Schweizer's suspicions regarding Trade Agreements Act noncompliance developed from her review at Vice President Beauchamp's direction of Oc©'s Security and Exchange Commission (SEC) reports and product manufacturing information, Schweizer Dep. 228--31, and conversations with co-workers and Frost, Pl.'s Am. Interrog. Resp.No. 4, July 20, 2010, ECF No. 105-4. Schweizer's review revealed over three hundred products manufactured in China by Imagistics, a company that Oc© was planning to acquire. Schweizer Dep. 233. Co-workers told Schweizer that Oc© manufactured in China products that were listed on the GSA contract as being manufactured in the Netherlands. Pl.'s Am. Interrog. Resp. No. 4. Frost told Schweizer that Oc© "had been manufacturing in China for years" and that if Schweizer continued to pursue these issues, Oc© "would 'destroy' her." Id.
Schweizer decided that Oc©'s noncompliance constituted illegal fraud and a False Claims Act violation after speaking with Larry Allen, President of the Coalition for Government Procurement. Schweizer Dep. 245--46. Allen told Schweizer she "could go to jail" if she placed products manufactured in China on the GSA schedule. Id.
In early December 2005, Schweizer reported the Trade Agreements Act violations to Vice President Beauchamp, characterizing them as False Claims Act violations. Pl.'s Am. Interrog. Resp.No. 8. Beauchamp directed her to speak with Gerald Whelan, Oc©'s Human Resources Director. Id. Whelan then directed her to speak with Oc©'s in-house counsel, Dan Harper. Id. Harper directed her to speak with Oc©'s outside counsel, Kenneth Weckstein, who had more experience with government contracting. Id. In each conversation, Schweizer repeated her belief that Oc© was violating the False Claims Act by misrepresenting where its products were manufactured. Id. On December 8, 2005, Frost notified Schweizer that she was suspended without pay. Defs.' Statement of Undisputed Material Facts ¶ 48, Sept. 1, 2010, ECF No. 103-2. Later that month, Schweizer received a termination letter dated December 15, 2005, ascribing her termination to unprofessional conduct and poor performance. Schweizer Dep. 300. The letter explains that Schweizer's employment was terminated because she "engaged in indecent conduct (repeated cursing and yelling at other employees) . . . refused to follow orders from [her] supervisor and acted insubordinately to [her] supervisor . . . [and] failed to maintain necessary standards of workmanship and productivity." Letter from B. Beauchamp 1--2, Dec. 15, 2005, ECF No. 103-15. The letter further lists as grounds for dismissal Schweizer's unfounded allegations "that fraud and crimes had been committed by Mr. Frost." Id.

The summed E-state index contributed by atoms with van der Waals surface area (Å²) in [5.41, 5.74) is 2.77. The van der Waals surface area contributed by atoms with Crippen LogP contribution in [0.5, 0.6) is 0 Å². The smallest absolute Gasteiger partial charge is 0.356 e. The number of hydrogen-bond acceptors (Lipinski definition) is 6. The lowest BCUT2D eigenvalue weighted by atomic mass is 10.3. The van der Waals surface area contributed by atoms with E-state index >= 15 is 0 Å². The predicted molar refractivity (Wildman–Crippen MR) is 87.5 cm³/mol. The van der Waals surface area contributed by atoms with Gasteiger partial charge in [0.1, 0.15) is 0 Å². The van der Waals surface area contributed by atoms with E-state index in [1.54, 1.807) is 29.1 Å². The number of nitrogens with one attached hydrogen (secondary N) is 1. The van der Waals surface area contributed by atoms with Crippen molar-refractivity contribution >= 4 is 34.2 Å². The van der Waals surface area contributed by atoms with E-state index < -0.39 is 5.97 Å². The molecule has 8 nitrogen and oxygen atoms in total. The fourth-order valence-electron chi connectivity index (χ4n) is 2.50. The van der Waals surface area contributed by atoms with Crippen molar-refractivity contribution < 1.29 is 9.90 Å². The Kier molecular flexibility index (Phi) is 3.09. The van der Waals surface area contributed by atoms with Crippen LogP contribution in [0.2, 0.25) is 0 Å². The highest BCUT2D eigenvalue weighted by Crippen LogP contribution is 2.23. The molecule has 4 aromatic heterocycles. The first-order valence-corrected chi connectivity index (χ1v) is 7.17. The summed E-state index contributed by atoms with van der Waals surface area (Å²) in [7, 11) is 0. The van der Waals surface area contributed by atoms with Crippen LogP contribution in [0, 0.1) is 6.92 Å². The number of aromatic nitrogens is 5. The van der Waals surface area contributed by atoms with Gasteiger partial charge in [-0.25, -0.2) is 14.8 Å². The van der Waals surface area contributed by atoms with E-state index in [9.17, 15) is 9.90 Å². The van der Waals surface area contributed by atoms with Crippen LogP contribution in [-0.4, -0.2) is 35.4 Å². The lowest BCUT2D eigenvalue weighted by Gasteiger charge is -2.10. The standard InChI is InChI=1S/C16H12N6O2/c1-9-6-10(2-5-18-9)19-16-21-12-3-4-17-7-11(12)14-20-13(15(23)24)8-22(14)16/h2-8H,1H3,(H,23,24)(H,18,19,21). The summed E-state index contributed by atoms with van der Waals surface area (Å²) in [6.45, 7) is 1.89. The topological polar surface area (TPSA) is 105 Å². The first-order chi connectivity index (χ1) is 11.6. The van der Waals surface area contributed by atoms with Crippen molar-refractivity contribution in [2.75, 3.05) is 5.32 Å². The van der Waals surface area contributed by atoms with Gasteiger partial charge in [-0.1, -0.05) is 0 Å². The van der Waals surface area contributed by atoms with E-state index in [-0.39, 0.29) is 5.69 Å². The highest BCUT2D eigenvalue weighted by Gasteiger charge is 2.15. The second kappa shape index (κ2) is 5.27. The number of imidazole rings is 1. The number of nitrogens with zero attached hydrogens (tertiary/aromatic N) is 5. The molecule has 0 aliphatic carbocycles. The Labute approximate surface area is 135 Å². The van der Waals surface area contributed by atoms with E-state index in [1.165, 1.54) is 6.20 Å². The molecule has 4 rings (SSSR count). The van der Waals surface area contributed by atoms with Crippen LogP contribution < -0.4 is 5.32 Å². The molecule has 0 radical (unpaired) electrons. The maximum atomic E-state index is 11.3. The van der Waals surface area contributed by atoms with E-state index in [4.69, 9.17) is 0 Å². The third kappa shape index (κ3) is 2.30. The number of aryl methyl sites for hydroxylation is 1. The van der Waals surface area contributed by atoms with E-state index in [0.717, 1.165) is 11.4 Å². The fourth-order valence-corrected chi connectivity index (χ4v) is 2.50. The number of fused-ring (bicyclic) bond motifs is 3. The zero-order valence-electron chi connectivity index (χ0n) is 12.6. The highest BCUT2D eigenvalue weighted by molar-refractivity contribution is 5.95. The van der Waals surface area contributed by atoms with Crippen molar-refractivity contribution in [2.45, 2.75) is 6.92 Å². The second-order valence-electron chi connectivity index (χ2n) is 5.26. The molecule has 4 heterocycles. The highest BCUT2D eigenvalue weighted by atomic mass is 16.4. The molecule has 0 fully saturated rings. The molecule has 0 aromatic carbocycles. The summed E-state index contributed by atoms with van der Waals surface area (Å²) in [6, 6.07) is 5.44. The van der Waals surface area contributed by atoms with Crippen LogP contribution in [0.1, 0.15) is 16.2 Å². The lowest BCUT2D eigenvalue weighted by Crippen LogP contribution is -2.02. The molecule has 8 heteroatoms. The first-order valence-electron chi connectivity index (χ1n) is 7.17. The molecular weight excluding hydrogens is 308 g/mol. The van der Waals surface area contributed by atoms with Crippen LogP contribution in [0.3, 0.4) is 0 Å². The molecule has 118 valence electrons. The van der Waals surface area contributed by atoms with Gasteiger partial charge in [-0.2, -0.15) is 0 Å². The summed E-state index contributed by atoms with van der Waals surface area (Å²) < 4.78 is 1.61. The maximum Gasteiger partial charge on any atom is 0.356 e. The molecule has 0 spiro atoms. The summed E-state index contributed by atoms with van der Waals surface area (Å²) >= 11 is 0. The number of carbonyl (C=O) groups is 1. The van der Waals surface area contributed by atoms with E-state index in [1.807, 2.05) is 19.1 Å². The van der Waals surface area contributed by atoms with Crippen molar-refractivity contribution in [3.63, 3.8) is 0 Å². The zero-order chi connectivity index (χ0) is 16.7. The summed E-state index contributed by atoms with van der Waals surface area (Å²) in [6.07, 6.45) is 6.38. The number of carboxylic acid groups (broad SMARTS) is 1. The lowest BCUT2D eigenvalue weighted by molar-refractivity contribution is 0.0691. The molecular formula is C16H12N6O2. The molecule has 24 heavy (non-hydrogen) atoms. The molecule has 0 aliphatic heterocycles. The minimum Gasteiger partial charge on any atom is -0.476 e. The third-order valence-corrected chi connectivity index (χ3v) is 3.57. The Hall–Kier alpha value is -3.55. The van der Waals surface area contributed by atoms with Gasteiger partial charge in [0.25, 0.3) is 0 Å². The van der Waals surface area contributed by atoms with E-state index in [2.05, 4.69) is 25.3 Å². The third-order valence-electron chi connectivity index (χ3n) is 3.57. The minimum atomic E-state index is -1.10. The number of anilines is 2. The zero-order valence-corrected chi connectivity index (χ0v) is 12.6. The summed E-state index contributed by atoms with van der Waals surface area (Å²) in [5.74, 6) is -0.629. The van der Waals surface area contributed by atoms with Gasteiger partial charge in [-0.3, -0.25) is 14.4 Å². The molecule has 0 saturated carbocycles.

A few months later, in April 2006, Schweizer filed a qui tam suit against Oc©. Count I alleges that Oc© misrepresented its pricing practices, thereby not complying with its GSA contracts' price reductions clauses and overcharging the GSA in violation of the False Claims Act, 31 U.S.C. § 3729(a)(1) and (2). Count II alleges that Oc© violated § 3729(a)(1) and (2) by misrepresenting where Oc© manufactured its products and thereby not complying with the contracts' Trade Agreements Act clauses. Count III alleges that Oc© fired Schweizer in retaliation for her fraud investigation, violating § 3730(h), the FCA's whistleblower protection provision. Pl.'s Compl., Apr. 7, 2006, ECF No. 1. In December 2006, Schweizer's co-worker Nancy Vee joined Schweizer in filing an amended complaint, adding Vee as a plaintiff. In September 2009, the United States intervened in Counts I and II to request dismissal following execution of a settlement agreement between the United States, Oc©, and plaintiff Vee. In January 2010, this Court granted the United States' Motion to Dismiss Counts I and II with prejudice, over Schweizer's opposition, leaving only Schweizer's Count III retaliation claim. This Court now rules on Oc©'s Motion for Summary Judgment on Count III and request for attorneys' fees and costs.